The sixth step in the twelve steps of Alcoholics Anonymous as follows:
“We were entirely ready to have God remove all these defects of character.”
This is the halfway point along the 12 step recovery journey. Step four asked participants to make a moral inventory, and step 5 asked them to admit their faults. When a recovering alcoholic reaches step 6, they will be required to seek a higher power to help them conquer their failings.
Preparing for the Battle
It is vital to notice what step 6 does not say. It does not require people to alter their lives, but, instead, it asks them to appeal for some respite. This is one of the primary distinctions between AA and most other programs. AA doesn’t demand that individuals change using willpower alone.
Yes, people must be ready to let go of old routines and harmful thoughts, but the burden isn’t entirely on them. Instead, they will ask for help from a higher power to provide them with the strength they need to change their lives.
Step 6 also does not yet ask individuals to abandon their bad habits altogether. The words must be interpreted carefully: “were ready.” Moreover, a person must be willing and motivated to enact changes.
AA will ask participants to turn their lives and trespasses over to a higher power, but not until they are entirely prepared to do so. With step 6, alcoholics do not even have to address the need to take concrete action. Instead, they must be contented with altering their expectations and attitude.
Overcoming Shortcomings Through a Higher Power
At this stage of recovery, persons prepare themselves for events to come. This qualification includes surrendering control—not merely over alcoholism, but also the harmful feelings and behaviors that have resulted in hopelessness.
Taking Control by Surrendering
Honesty requires that alcoholics make at least one admission: patterns of thoughts and actions and the accumulated habits of years that have controlled them. To give up control of these deficits to a higher power is to regain control in some sense and not to lose it.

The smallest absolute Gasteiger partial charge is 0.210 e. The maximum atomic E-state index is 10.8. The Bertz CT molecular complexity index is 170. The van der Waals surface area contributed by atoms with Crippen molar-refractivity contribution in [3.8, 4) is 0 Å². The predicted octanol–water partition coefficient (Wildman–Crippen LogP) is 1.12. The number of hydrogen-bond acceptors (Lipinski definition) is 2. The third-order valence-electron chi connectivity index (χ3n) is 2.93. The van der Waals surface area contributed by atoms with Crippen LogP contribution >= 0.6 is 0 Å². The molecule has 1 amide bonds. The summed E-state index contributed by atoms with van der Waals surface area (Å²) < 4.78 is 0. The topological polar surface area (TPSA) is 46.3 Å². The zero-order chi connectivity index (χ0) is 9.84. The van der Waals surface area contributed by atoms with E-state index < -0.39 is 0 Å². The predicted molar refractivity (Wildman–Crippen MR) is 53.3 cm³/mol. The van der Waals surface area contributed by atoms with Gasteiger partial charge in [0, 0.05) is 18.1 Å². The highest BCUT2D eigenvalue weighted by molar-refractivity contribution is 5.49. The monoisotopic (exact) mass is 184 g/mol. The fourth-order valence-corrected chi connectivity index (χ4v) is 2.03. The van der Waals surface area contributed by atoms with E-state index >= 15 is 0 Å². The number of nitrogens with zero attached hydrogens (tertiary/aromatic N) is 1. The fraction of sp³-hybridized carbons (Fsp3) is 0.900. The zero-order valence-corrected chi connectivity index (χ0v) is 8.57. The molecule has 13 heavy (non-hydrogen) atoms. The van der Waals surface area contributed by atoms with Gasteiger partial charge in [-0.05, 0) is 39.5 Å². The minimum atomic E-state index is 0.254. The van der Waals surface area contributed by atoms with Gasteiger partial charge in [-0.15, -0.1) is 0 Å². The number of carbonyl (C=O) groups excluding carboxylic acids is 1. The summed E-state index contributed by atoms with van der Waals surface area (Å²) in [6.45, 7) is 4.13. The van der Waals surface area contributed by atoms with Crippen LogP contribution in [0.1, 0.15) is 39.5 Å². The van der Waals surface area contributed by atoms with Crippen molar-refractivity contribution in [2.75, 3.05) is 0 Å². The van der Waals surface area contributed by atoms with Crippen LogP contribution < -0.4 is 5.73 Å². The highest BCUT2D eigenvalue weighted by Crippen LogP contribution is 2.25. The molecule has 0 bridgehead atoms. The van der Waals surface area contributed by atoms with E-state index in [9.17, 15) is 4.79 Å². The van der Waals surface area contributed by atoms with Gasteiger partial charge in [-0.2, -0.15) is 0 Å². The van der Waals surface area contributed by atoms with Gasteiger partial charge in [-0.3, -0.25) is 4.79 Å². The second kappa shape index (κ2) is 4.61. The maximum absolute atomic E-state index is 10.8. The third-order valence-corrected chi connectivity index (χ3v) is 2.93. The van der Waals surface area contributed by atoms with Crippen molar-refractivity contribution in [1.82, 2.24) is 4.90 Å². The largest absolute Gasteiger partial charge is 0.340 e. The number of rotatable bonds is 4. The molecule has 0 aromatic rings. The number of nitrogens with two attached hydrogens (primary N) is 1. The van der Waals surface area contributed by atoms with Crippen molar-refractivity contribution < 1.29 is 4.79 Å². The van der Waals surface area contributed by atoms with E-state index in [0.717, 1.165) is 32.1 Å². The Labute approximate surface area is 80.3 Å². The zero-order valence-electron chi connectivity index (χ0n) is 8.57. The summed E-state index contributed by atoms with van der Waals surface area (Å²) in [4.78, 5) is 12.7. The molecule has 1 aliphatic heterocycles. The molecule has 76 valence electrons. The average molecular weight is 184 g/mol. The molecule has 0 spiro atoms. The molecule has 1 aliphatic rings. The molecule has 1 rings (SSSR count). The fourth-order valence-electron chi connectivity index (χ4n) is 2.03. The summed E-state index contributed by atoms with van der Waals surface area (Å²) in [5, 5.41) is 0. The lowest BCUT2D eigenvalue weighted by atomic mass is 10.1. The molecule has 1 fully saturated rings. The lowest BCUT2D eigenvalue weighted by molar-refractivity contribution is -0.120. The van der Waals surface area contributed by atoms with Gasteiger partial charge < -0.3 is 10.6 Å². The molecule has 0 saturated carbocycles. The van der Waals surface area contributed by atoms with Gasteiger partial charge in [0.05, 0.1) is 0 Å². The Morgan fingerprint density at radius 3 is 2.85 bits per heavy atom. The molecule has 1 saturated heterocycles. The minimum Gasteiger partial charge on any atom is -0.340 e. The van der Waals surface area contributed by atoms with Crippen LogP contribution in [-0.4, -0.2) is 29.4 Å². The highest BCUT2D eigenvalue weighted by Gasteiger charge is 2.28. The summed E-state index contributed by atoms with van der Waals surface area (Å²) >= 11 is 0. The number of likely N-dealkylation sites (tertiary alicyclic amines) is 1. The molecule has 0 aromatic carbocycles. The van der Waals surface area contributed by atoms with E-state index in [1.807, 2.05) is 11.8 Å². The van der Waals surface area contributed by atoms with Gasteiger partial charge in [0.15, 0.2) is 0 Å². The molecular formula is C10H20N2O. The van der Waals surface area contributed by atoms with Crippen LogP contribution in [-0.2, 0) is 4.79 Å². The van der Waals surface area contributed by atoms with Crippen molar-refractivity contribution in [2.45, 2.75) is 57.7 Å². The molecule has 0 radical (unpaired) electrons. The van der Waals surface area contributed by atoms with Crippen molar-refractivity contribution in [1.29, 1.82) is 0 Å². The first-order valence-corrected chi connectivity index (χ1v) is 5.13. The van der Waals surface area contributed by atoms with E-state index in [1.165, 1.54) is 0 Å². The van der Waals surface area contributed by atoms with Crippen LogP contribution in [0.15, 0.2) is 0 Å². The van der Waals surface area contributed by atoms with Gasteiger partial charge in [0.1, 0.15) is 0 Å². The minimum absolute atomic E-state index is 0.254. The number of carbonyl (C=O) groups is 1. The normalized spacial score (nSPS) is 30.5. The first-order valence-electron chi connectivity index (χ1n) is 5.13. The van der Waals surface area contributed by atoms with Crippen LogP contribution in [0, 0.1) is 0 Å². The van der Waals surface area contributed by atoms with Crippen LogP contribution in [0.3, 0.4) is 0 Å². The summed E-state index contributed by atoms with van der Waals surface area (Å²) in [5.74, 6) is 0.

Unfortunately, individuals tend to hold on to their harmful behaviors and feelings as if they were much-loved companions. Feelings of anger, pride, and bitterness all seem to serve some purpose. For some, these feelings are believed to forge a fundamental part of their personality. In other words, one may ask: “Who am I if I do not have to cope with these feelings?”
Others falsely believe it is not possible to surmount intensely held emotions and behaviors. On the contrary, freedom is only possible when the alcoholic eventually understands that, in truth, such compulsions undermine their independence and hinder their recovery journey.
Taking It One Step at a Time
When a person starts down their path to recovery, they also begin regaining control by surrendering. But this is neither the first step—nor the last. The important thing is not running headfirst through these steps but using them one at a time.
It is not like waiting for an accidental acute injury to heal. Disease is essentially a chronic and possibly lifelong condition, and the treatment is often continuous.
Indeed, most experts now believe that drug and alcohol addiction is a life-long disorder, and there is no way to rush it along. It will always be there, and progress can take significant time and requires an incredible amount of patience. It also requires courage in the face of barriers and setbacks.